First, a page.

COMMON SENSE DENTISTRY
Louis Malcmacher, DDS, MAGD
is usually how the big-money tooth gets started. At some
point, though, this is not only about caries. It is about dental
material choices. It is certainly about bruxism.
Bruxism affects one out of three patients and is the most
common dental disease that most dentists rarely address.
Up to 265 pounds of force can be generated onto the first
and second molars as people chew. This force is a result of
the lower jaw being a Class I lever and the power of the
masseter, temporalis, and medial pterygoid muscles working
together to close the jaw. It is easy to understand why first
molars are described as the big-money teeth. It is amazing
that they ever survive!
My message to you is this: When you begin seeing big-money teeth crack, you need to ask yourself why it is occurring
(as you should with any tooth, for that matter). Is it recurrent
caries, new caries, a dental material failure, an undermined
cusp from a previous restorative procedure, or bruxism? Most
likely, it is a combination of a few factors, some of which you
and I need to treat with a new restoration or crown.
Today we have an additional advantage in being able to
treat and prevent the first molar from becoming the big-money tooth. We can now control the patient’s bruxism by
treating the masticatory muscles with botulinum toxin
(Botox or Xeomin), which will reduce the intensity of contraction and can even “cure” bruxism. The primary muscles
being treated here are the masseter and temporalis muscles
Both patients and dentists are usually amazed at the
amount of relief achieved and how much more relaxed the
patient’s jaws feel. This, in turn, takes a lot of pressure off all
the teeth, especially the big-money teeth, which will help
save tooth structure long term.
Botox is a great tool to control bruxism and save teeth.
It is time for dental professionals to realize the destructive
effects of bruxism and how much damage it contributes to
Author’s note: Go to FacialEsthetics.org to sign up for
a free monthly e-newsletter or to access information
about live-patient Botox and dermal fillers training,
frontline TMJ/orofacial pain training, frontline bruxism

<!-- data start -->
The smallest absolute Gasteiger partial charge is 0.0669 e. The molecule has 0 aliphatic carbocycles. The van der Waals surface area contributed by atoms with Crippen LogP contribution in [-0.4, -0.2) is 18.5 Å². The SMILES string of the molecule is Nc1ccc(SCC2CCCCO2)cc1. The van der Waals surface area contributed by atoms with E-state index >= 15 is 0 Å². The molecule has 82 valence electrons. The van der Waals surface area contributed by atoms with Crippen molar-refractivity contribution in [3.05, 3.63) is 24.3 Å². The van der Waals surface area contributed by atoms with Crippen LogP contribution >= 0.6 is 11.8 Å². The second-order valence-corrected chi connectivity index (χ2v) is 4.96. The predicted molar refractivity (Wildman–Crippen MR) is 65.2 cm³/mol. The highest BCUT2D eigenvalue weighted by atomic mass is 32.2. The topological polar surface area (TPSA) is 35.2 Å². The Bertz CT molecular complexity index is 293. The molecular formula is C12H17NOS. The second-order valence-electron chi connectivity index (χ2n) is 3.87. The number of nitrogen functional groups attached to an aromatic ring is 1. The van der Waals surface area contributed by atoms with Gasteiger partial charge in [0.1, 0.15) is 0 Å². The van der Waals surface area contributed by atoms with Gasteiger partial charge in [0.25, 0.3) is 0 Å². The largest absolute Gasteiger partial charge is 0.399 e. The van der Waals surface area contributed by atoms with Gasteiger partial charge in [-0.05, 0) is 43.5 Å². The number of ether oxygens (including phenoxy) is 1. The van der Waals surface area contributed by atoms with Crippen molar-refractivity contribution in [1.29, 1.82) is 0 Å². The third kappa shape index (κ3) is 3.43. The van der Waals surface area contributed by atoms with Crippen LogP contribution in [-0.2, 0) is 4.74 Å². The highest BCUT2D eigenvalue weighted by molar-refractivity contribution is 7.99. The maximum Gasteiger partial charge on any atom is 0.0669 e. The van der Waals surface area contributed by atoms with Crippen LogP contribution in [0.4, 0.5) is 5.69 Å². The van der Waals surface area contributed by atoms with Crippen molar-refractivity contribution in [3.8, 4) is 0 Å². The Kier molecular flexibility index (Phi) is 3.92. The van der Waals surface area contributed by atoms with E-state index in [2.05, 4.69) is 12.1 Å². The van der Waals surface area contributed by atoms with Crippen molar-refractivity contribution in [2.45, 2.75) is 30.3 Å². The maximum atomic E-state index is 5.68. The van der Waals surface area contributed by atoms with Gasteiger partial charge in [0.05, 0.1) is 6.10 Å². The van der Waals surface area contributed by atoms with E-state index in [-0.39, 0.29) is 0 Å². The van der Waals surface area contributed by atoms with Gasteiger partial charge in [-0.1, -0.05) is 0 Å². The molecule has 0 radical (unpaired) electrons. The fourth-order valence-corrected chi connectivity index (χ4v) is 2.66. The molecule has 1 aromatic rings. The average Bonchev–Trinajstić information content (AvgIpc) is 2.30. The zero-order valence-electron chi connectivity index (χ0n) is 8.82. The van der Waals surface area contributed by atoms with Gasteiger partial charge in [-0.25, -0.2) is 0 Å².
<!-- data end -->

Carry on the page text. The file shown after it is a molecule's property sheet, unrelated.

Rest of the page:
therapy, dental sleep medicine, and Medicare and
medical insurance for every dental office.
DDS, MAGD, is a
practicing general dentist
and an internationally
known lecturer and
author. Dr. Malcmacher is
the president of the
American Academy of
Facial Esthetics (AAFE)
and a consultant for
STATDDS. Contact him at
(800) 952-0521 or
Boy, was he right! That small filling eventually has to be
replaced with something a little bigger and then perhaps
something bigger—until a cusp breaks off and the tooth
requires a crown. From there, many money teeth become
sensitive and require endodontic therapy and a new crown.
Many of these teeth go on to develop root fractures or secondary caries, making them nonrestorable. Then extraction is
necessary. After that, nothing happens, or a bridge is placed
that destroys the two teeth near it, or an implant is placed.
The big-money tooth usually then involves the upper first
molar, and over time, the same scenario occurs again. How
many patients do you see whose upper and lower first molars
have opposing crowns? This happens because the lower first
molar crown damages the upper first molar as a result of the
patient’s bruxism. If the lower first molars become big-money
teeth requiring restorations, those restorations can eventually
turn into four crowns on all of the first molars and more.
Most dentists never step back to ask why this happens.
Certainly, caries plays a role in this disease cascade—that
LET’S TALK ABOUT MONEY AND TEETH, especially the big-money tooth. There
is one tooth that claims the title of the big-money tooth. It is by far the most
commonly treated tooth in the mouth, there from when we are six years old. By
now you should have guessed I am talking about the lower first molar. Nos. 19 and
30 are the most commonly treated teeth. You know how it happens. These teeth
will often have deep pits and fissures early on and will require some type of small
restoration. When I was in dental school, one restorative dentistry professor had a
saying: “Every little filling will grow up to become a crown.”
First molar before
it becomes big
First molar after
it becomes big